The role of the Opposition

 

Sir, – Stephen Collins criticises Labour and the Social Democrats for voting in favour of the Simon Coveney no-confidence motion (“Labour and Social Democrats are the losers in the Coveney confidence debate”, Opinion & Analysis, September 17th).

Your columnist says reasonably: “The only conclusion now is that both parties will be happy to put Sinn Féin into power after the next election if the numbers add up”.

What, however, is the problem with two avowedly left-of-centre parties signalling their willingness to go into coalition with another, admittedly more populist, left-of-centre party after the next general election? In fact, I’d be more likely to vote for Labour or the Social Democrats knowing that they are prepared to facilitate a future potentially genuine left-wing Government.

Ireland has never had a truly left-wing government. The possibility of radical egalitarian economic change in our country in the near future is exciting.

What is Stephen Collins so afraid of? – Yours, etc,

JOE McCARTHY,

Arbour Hill,

Dublin 7.

Sir, – In his eagerness never to miss an opportunity to criticise Sinn Féin, Stephen Collins betrays a misunderstanding of parliamentary opposition.

Of course Sinn Féin, Labour and the Social Democrats do not have confidence in Simon Coveney as Minister for Foreign Affairs and Defence. By definition, members of the Government do not enjoy the confidence of the Opposition. In the words of former British prime minister Edward Stanley, “The duty of an Opposition is very simple . . . to oppose everything and propose nothing”, although a party in Opposition which aspires to govern may find it politically advantageous to propose legislation that illustrates the policies it intends to enact in government – something Sinn Féin, Labour and the Social Democrats have done repeatedly.

As Stephen Collins points out, “The challenge facing the Coalition now is whether it can deliver on serious issues like housing, the budget and climate change”, but it should hardly come as a surprise that the Opposition does not have confidence in the Government to deliver on anything. That’s precisely why they oppose them. Fianna Fáil’s abstention in the vote of no confidence in Eoghan Murphy in December 2019 (which had been tabled by the Social Democrats, who were also criticised at the time as pulling a “political stunt”) was a clear indication that they were in sufficient agreement with Fine Gael on policy issues that they felt able to give confidence and supply to a Fine Gael minority government, and ultimately to enter coalition with them. Perhaps that’s why nobody outside the two parties can tell them apart.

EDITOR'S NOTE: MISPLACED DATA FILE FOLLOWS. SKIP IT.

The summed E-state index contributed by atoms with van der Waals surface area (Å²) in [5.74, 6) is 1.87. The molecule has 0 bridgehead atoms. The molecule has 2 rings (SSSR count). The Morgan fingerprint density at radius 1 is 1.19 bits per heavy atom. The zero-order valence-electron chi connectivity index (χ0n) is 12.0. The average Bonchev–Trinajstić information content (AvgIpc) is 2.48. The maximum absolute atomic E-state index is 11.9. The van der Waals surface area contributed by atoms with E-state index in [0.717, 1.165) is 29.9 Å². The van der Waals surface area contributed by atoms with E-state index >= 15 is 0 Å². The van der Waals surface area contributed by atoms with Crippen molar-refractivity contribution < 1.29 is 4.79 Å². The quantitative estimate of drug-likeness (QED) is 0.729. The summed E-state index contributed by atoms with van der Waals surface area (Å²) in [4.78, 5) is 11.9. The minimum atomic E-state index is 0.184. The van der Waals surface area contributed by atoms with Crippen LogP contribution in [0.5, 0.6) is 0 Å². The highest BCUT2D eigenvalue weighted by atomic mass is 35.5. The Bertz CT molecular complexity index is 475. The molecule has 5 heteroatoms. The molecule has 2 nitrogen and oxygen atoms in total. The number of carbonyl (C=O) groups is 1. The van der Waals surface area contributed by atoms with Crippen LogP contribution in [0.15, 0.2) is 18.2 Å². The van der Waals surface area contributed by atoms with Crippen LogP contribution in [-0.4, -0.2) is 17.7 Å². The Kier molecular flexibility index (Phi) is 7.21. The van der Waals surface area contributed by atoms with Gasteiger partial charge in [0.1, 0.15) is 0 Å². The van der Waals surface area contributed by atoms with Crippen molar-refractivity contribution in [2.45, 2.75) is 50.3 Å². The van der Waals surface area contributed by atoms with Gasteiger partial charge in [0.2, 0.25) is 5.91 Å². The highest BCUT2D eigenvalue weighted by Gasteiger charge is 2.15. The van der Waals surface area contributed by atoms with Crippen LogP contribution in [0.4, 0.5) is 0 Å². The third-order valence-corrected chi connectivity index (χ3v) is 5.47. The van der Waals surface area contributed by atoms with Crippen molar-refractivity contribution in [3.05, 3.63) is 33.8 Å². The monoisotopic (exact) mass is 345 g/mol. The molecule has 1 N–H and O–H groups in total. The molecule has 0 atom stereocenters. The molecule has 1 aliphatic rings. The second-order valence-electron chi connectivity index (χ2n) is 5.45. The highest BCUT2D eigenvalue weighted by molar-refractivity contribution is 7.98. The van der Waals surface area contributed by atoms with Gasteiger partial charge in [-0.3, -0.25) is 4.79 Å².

Meanwhile, the parties that make up the Opposition are not in coalition with each other. That Labour and the Social Democrats oppose the Government for some of the same reasons as Sinn Féin indicates some policy compatibility that might lead them to enter government in coalition with Sinn Féin in future. But to argue that an Opposition party makes itself the “patsy” of another by voting no confidence in a Government it opposes is nonsense. Of course Labour and the Social Democrats could have abstained on the vote to “make a point”, but they obviously preferred to make the point that they (unsurprisingly for members of the Opposition) have no confidence in the Government.

A motion of no-confidence is not a “cheap publicity stunt” or “one-upmanship”, but a completely normal part of a parliamentary democracy like ours and a valuable function of the Opposition. It is equally normal that, in the ordinary course of events, the Government will rely on its parliamentary majority to win that motion. There is nothing here to justify the sorts of histrionics in your columnist’s piece.

As for the fact that a number of Independent TDs, who ostensibly sit in Opposition to the Government, were nonetheless willing to vote confidence in Mr Coveney, that might only serve to illustrate another of Edward Stanley’s aphorisms: “Definition of an independent Member of Parliament, viz one that could not be depended upon”. – Yours, etc,

ALAN EUSTACE,

School of Law,

Trinity College Dublin,

Dublin 2.